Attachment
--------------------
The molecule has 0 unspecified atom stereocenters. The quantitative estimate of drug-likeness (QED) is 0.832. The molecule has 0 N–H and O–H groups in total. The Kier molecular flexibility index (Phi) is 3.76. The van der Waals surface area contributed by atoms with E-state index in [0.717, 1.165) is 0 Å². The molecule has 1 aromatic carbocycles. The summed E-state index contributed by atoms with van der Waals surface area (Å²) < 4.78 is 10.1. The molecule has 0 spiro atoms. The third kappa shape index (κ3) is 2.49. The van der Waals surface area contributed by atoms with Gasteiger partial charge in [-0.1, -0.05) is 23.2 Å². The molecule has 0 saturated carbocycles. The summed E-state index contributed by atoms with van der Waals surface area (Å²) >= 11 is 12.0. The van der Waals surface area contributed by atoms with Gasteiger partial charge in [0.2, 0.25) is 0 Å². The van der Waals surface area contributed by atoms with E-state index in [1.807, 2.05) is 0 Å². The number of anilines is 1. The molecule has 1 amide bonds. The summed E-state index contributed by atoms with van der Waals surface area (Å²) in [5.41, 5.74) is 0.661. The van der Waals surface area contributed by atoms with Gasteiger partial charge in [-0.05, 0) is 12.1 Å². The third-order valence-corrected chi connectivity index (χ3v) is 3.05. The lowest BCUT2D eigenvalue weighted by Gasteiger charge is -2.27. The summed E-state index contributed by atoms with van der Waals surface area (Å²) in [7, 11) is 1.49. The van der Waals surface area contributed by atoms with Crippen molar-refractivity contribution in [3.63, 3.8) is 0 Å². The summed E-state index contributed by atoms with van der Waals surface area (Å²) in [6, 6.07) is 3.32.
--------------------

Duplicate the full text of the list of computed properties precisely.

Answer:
The molecule has 0 unspecified atom stereocenters. The quantitative estimate of drug-likeness (QED) is 0.832. The molecule has 0 N–H and O–H groups in total. The Kier molecular flexibility index (Phi) is 3.76. The van der Waals surface area contributed by atoms with E-state index in [0.717, 1.165) is 0 Å². The molecule has 1 aromatic carbocycles. The summed E-state index contributed by atoms with van der Waals surface area (Å²) < 4.78 is 10.1. The molecule has 0 spiro atoms. The third kappa shape index (κ3) is 2.49. The van der Waals surface area contributed by atoms with Gasteiger partial charge in [-0.1, -0.05) is 23.2 Å². The molecule has 0 saturated carbocycles. The summed E-state index contributed by atoms with van der Waals surface area (Å²) >= 11 is 12.0. The van der Waals surface area contributed by atoms with Gasteiger partial charge in [0.2, 0.25) is 0 Å². The van der Waals surface area contributed by atoms with E-state index in [1.807, 2.05) is 0 Å². The number of anilines is 1. The molecule has 1 amide bonds. The summed E-state index contributed by atoms with van der Waals surface area (Å²) in [5.41, 5.74) is 0.661. The van der Waals surface area contributed by atoms with Gasteiger partial charge in [-0.05, 0) is 12.1 Å². The third-order valence-corrected chi connectivity index (χ3v) is 3.05. The lowest BCUT2D eigenvalue weighted by Gasteiger charge is -2.27. The summed E-state index contributed by atoms with van der Waals surface area (Å²) in [7, 11) is 1.49. The van der Waals surface area contributed by atoms with Crippen molar-refractivity contribution in [3.63, 3.8) is 0 Å². The summed E-state index contributed by atoms with van der Waals surface area (Å²) in [6, 6.07) is 3.32.